Why We Must Fight for the Security of 43 Million Immigrants

I’m angered, exhausted and drained. As a formerly undocumented but now a US Citizen, Mexican-American queer woman. However, I’m young, and I know that for others this fight for dignity has been for much longer and that for some it has only just begun.

I’m also afraid. But I’m not willing to let someone think that they have the right to dehumanize me by removing my rights as a human. Now more than ever, I am willing to fight. I understand it’s easier to be said than to be done because there is some risk into it.

However, this is a risk that I am willing to take because I am tired of hiding in the shadows.

On September 27, 2016, my mother had a residency interview with US immigration at Ciudad Juarez, Mexico. My mother was nervous and scared. She kept asking me, “Ivanna, que tal si no me la dan?” I just kept telling her that everything would be fine. I had had my interview with immigration three years earlier. The interview was short, and I was automatically approved. I thought her experience would be the same.

That day, I woke up with a smile on my face believing she would be approved. I rushed to class and on the way encountered a friend, an international student, with tears in her eyes: She had just learned that she hadn’t been hired for a post-graduation job in US.

International students who wish to reside in the United States after graduation can only stay if a company is willing to sponsor them as a full-time employee. If they are hired, they are allowed to stay for a year. If not, they must leave. My friend, who had built relationships and connections in the United States, was now facing the truth that she could no longer stay here.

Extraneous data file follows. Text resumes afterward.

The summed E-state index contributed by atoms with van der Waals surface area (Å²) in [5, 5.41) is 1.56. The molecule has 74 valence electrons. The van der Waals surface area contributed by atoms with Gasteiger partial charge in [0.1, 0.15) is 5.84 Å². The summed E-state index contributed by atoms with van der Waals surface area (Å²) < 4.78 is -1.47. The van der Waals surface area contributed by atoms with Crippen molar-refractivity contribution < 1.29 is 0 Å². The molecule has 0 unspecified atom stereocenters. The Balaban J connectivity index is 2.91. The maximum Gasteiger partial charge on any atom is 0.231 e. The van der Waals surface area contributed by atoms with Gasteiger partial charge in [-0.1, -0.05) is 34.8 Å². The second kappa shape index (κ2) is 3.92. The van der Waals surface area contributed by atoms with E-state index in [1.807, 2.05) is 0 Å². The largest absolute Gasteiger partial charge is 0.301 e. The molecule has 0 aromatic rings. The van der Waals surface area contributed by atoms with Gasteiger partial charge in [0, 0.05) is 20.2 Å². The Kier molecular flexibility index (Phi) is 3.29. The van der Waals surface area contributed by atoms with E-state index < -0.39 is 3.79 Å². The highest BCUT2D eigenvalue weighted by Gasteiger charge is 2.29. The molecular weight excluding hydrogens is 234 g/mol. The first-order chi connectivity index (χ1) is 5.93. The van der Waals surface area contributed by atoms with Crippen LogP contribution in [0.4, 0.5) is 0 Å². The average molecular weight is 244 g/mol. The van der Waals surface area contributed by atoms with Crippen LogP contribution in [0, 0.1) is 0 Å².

If she had not been denied, she would then be eligible for an H1B visa and eventually she could apply for a Green Card. Unfortunately, Donald Trump has said he would revoke the H1B visa. My friend’s main motivation for her hard work was to be able to support and provide for her family back home.

I tried to console her and said, jokingly, “If you don’t find a job, maybe I can marry you?”

I was hopeful.

And then my phone vibrated. My mother was texting me. I smiled. As I scrolled through the messages, I couldn’t believe what I was reading. My mother had been denied her residency papers.

My mother and I immigrated to the United States in 2000. She brought me here so that I would have access to a decent education, the kind of education she couldn’t afford to give me in Mexico.

But the United States was not the paradise we imagined it would be. We were welcomed by discrimination, a lack of resources, and intense poverty. There were times we did not have anything to eat, and I was forced to just sleep my hunger off. Other times my mother would feed me while she went without. One time my mother and I were kicked out of our apartment house in the middle of the night during a snowstorm because my mother had run out of money. I was 6 years old.

Looking at those text messages, I felt so powerless. My mother had just been taken away from me. We came here for the opportunity to climb up the socio-economic ladder. We came here with hope. And we gave so much back. We paid taxes. We served our community. We loved our new home.

Like all immigrants to this country, we have roots here. We have family here. We have a life here.

Who decides who gets to climb this socio-economic ladder? Shouldn’t we all have access? Is that not the core of the American Dream? Shouldn’t we all have that equal opportunity without being discriminated based on our legal status, race, class, religion, or sexual orientation?

I am an American, too. I am an American immigrant activist. And I know that it is much easier for me to share my story and openly declare this because I have one privilege: my citizenship. However, as I share my story, I invite others to do the same. Now, more than ever, we must coalesce as a determined community.

We do not need to prove anything to Donald Trump or his supporters. We know who we are.

However, we must liberate ourselves from the belief that now we have no power. That belief is a kind of oppression.

We must demonstrate courage by taking this power that belongs to us. We must empower our communities and show solidarity with other marginalized peoples. We must organize and fight.

This is our fight, a fight for the security of the over 43 million American immigrants, documented or otherwise.

Every single story matters — including mine and that of my mother.